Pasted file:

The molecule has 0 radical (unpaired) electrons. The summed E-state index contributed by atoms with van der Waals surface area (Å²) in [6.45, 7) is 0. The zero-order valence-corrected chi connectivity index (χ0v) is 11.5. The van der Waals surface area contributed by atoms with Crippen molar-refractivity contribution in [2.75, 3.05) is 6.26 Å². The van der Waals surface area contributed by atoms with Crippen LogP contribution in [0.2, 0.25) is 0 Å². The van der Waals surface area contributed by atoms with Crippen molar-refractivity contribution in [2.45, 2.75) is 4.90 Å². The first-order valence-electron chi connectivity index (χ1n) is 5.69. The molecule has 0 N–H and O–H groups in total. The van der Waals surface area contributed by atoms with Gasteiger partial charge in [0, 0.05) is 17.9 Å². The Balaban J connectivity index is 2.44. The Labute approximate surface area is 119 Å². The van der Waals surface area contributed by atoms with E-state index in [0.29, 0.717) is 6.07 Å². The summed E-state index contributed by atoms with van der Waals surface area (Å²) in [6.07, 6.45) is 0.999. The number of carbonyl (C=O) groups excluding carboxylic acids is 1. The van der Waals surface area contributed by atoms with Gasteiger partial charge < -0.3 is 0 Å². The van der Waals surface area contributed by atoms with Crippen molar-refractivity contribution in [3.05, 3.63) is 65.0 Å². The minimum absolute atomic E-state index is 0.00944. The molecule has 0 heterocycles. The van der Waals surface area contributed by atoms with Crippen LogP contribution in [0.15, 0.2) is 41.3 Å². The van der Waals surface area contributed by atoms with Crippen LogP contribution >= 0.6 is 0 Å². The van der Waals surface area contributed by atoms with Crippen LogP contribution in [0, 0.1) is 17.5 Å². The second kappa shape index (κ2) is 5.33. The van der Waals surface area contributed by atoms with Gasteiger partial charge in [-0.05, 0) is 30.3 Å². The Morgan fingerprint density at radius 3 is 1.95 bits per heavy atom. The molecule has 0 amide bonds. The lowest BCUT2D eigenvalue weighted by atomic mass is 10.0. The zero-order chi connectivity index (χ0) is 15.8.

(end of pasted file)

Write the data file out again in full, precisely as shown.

The molecule has 0 radical (unpaired) electrons. The summed E-state index contributed by atoms with van der Waals surface area (Å²) in [6.45, 7) is 0. The zero-order valence-corrected chi connectivity index (χ0v) is 11.5. The van der Waals surface area contributed by atoms with Crippen molar-refractivity contribution in [2.75, 3.05) is 6.26 Å². The van der Waals surface area contributed by atoms with Crippen LogP contribution in [0.2, 0.25) is 0 Å². The van der Waals surface area contributed by atoms with Crippen molar-refractivity contribution in [2.45, 2.75) is 4.90 Å². The first-order valence-electron chi connectivity index (χ1n) is 5.69. The molecule has 0 N–H and O–H groups in total. The van der Waals surface area contributed by atoms with Gasteiger partial charge in [0, 0.05) is 17.9 Å². The Balaban J connectivity index is 2.44. The Labute approximate surface area is 119 Å². The van der Waals surface area contributed by atoms with E-state index in [0.29, 0.717) is 6.07 Å². The summed E-state index contributed by atoms with van der Waals surface area (Å²) in [6.07, 6.45) is 0.999. The number of carbonyl (C=O) groups excluding carboxylic acids is 1. The van der Waals surface area contributed by atoms with Gasteiger partial charge < -0.3 is 0 Å². The van der Waals surface area contributed by atoms with Crippen molar-refractivity contribution in [3.05, 3.63) is 65.0 Å². The minimum absolute atomic E-state index is 0.00944. The molecule has 0 heterocycles. The van der Waals surface area contributed by atoms with Crippen LogP contribution in [0.15, 0.2) is 41.3 Å². The van der Waals surface area contributed by atoms with Crippen LogP contribution >= 0.6 is 0 Å². The van der Waals surface area contributed by atoms with Crippen LogP contribution in [0, 0.1) is 17.5 Å². The second kappa shape index (κ2) is 5.33. The van der Waals surface area contributed by atoms with Gasteiger partial charge in [-0.05, 0) is 30.3 Å². The Morgan fingerprint density at radius 3 is 1.95 bits per heavy atom. The molecule has 0 amide bonds. The lowest BCUT2D eigenvalue weighted by atomic mass is 10.0. The zero-order chi connectivity index (χ0) is 15.8.